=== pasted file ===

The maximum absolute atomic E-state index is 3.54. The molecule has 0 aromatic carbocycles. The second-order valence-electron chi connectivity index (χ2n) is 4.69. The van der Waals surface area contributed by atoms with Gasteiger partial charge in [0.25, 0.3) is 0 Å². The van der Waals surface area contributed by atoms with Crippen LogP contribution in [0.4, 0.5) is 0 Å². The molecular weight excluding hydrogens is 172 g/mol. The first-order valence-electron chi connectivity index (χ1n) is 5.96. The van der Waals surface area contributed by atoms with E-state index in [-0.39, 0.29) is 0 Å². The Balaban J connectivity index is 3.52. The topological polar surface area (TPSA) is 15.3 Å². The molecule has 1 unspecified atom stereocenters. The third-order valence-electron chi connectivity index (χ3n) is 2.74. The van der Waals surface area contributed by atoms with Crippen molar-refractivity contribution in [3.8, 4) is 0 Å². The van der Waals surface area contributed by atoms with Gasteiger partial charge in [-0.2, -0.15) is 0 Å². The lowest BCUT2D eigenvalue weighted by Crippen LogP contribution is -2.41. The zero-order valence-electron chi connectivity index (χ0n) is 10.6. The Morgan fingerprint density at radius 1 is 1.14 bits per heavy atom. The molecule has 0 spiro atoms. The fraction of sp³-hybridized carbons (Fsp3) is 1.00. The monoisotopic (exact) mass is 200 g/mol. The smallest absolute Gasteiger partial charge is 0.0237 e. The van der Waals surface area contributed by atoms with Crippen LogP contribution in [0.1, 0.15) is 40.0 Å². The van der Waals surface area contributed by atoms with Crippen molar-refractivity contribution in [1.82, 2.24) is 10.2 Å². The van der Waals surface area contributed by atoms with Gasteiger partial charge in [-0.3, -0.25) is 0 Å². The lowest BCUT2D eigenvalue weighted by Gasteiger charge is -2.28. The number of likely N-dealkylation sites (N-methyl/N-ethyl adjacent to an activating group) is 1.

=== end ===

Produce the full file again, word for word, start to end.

The maximum absolute atomic E-state index is 3.54. The molecule has 0 aromatic carbocycles. The second-order valence-electron chi connectivity index (χ2n) is 4.69. The van der Waals surface area contributed by atoms with Gasteiger partial charge in [0.25, 0.3) is 0 Å². The van der Waals surface area contributed by atoms with Crippen LogP contribution in [0.4, 0.5) is 0 Å². The molecular weight excluding hydrogens is 172 g/mol. The first-order valence-electron chi connectivity index (χ1n) is 5.96. The van der Waals surface area contributed by atoms with E-state index in [-0.39, 0.29) is 0 Å². The Balaban J connectivity index is 3.52. The topological polar surface area (TPSA) is 15.3 Å². The molecule has 1 unspecified atom stereocenters. The third-order valence-electron chi connectivity index (χ3n) is 2.74. The van der Waals surface area contributed by atoms with Crippen molar-refractivity contribution in [3.8, 4) is 0 Å². The van der Waals surface area contributed by atoms with Gasteiger partial charge in [-0.2, -0.15) is 0 Å². The lowest BCUT2D eigenvalue weighted by Crippen LogP contribution is -2.41. The zero-order valence-electron chi connectivity index (χ0n) is 10.6. The Morgan fingerprint density at radius 1 is 1.14 bits per heavy atom. The molecule has 0 spiro atoms. The fraction of sp³-hybridized carbons (Fsp3) is 1.00. The monoisotopic (exact) mass is 200 g/mol. The smallest absolute Gasteiger partial charge is 0.0237 e. The van der Waals surface area contributed by atoms with Crippen LogP contribution in [0.1, 0.15) is 40.0 Å². The van der Waals surface area contributed by atoms with Crippen molar-refractivity contribution in [1.82, 2.24) is 10.2 Å². The van der Waals surface area contributed by atoms with Gasteiger partial charge in [-0.3, -0.25) is 0 Å². The lowest BCUT2D eigenvalue weighted by Gasteiger charge is -2.28. The number of likely N-dealkylation sites (N-methyl/N-ethyl adjacent to an activating group) is 1.